Ah, traffic. It’s the wonderful place where Driver’s Ed, Sex Ed, and free speech collide. At 8:00 am yesterday morning as I was driving my mother to work, an older black truck carrying a father and son drove up in the lane beside us. There was nothing noteworthy about the truck itself, but a very large, white decal immediately captured my attention. This decal was of a hand that has the ring finger folded but the rest up- a particularly crude sexual reference to display publicly. I was like a horrified moth whose gaze was pulled in by a vulgar bug-zapper. I did my best to ignore it. About 5 minutes into the drive my wonderful mother, who usually has knowledge of such ‘worldly’ things, glanced over at the window-crowding decal as we stopped at a red light. “Three fingers up? Isn’t that the Boy Scout symbol?”
God Bless Texas and Save the Queen. If I was ever going to pee my pants from shock and laughter stifling, that would have been the moment. Most parents and teens dread “the talk” about sex, but no one mentions the awkward moments when vulgar things are shoved into your face and you have to explain to YOUR parents. Sex Ed in reverse is no picnic either.
“Um, no. This is a particularly crude hand reference to a sexual act where the pinky finger goes where the sun does not shine” I explained. My mother’s eyes grew to saucer size and she promptly gagged. “Oh! Oh my! Why would anyone put that on a car? And while driving his kid around?! Oh ew. Besides, the poor Boy Scouts are these three fingers up. Sorry, Scouts! Dear me.”
This incident rivaled an outing I had with my mother in law as we shopped for some wedding items in Houston. With little success locating strings of pearls, we tried a party store we looked in the bead section. As we turned from the colorful strings of marti-grasesque options, we turned to have large plastic dongs hanging at eye level. They were on plastic pearls at least. It was a smile and shrug situation; I just told her I wouldn’t be using the accompanying cake mold at the bridal shower and walked on.
When I was younger, I enjoyed studying law, particularly the controversial cases on the First Amendment. I still conclude that the first implied unalienable right is the right to stupidity- hence the first Amendment to express it. The challenge to define what is obscene is an interesting one. It has recently been ruled that purveyors of pornographic material cannot watch it in the car on a screen that can be seen by other cars, at the risk of children and others seeing the material.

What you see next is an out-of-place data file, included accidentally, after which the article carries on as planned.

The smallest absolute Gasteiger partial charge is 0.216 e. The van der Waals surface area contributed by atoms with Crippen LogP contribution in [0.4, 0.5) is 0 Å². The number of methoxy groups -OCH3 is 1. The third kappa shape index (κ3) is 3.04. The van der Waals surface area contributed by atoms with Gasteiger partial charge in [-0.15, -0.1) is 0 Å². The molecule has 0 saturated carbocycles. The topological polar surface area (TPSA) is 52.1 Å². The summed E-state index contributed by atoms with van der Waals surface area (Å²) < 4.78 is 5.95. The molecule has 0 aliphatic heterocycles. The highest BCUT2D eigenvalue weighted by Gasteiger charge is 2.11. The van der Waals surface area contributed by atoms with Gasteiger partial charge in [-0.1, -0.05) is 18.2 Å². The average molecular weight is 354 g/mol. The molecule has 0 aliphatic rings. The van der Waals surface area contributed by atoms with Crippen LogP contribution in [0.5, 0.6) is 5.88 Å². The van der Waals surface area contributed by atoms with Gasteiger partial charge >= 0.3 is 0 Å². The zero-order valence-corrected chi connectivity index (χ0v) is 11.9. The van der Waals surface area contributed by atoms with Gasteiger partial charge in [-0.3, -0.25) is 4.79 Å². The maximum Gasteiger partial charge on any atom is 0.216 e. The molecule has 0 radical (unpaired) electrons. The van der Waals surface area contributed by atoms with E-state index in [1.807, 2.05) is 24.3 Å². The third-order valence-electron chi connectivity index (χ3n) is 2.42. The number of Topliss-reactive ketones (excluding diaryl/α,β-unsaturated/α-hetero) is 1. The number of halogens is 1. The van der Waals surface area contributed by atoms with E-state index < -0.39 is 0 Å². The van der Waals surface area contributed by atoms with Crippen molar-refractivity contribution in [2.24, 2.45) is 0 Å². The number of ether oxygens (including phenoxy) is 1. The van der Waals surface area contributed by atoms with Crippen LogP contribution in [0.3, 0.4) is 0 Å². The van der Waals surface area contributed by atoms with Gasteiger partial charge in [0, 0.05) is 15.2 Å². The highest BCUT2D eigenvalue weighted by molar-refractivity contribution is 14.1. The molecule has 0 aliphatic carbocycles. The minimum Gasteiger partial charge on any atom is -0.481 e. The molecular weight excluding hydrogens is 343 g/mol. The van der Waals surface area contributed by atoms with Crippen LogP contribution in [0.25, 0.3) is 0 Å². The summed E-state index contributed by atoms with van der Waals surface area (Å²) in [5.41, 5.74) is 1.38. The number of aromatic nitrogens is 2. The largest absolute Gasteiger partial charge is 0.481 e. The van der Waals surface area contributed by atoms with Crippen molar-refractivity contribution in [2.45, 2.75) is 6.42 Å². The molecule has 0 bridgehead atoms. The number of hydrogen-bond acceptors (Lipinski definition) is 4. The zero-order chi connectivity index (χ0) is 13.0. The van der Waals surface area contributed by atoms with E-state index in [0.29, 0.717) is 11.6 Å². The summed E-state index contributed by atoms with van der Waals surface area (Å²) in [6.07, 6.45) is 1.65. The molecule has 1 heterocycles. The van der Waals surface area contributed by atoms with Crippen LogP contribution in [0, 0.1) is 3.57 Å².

I agree with this ruling- but then what about the bumper stickers which bear obscenities? It is obscene by definition and, shocking as it may be, most kids do learn how to read in schools and at home. Walking with a child past a car with all sorts of crude words and symbols provide equally difficult moments. Yes, the knowledge will eventually come, but I’d prefer not to explain the many names of oral relations in a fast food parking lot as laughing men revel in the moment. As my sister’s friend Whitney said, “Don’t they have grandmothers?!”
When it comes to decals and stickers, I’d prefer not to endure ‘shock value’ from a stranger. Likewise, phallic sticker symbols and swinging testicle ornaments make me want to roll down the window and yell, “Keep it in your pants!” Such stickers and items fall into the category of what we Allen women label, “Rude, crude, and socially unacceptable!”
Now, I am not totally on my high-horse. My alma mater does boast a few innuendos in common school spirit speech, and the crudeness of military men is legendary. I have no issue with Rhett not giving a damn and there are many asses mentioned in King James’ Bible. I would rather roll my eyes and face awkward moments than take away someone’s First Amendment right, as much as I believe in protecting young children from certain knowledge. Crude sayings and stickers are not new, and they aren’t illegal. There’s a reason it’s called poor taste.
My mother often quoted a great movie line to me as a child. “Your right to muddy your waters ends at my front door.” Yesterday, my poor mother had some mud slung at her car windshield. In his own way, he did achieve a form of shock and “Ah!”
Little known face: one does not need to be arrested to try out the Miranda Right. As comedian Ron White said, “I had the right to remain silent. What I lacked was the ability.” Perhaps we value our freedom to express ourselves a little more highly than we should. We spout off every thought or update statuses with angry rants simply because we can. One of the most difficult and valuable lessons I’ve learned over the past decade is that sometimes your greatest power is in withholding your opinion and voice. My husband often says that it is the quiet ones you have to watch out for.
Certainly there is a time not to remain silent; I am all for speaking up and out. Let’s just be sure we have something worth saying- particularly if it is going to be stuck to a vehicle. Otherwise, there will be a woman knocking at the window at a red light, asking you to explain its meaning to her mother.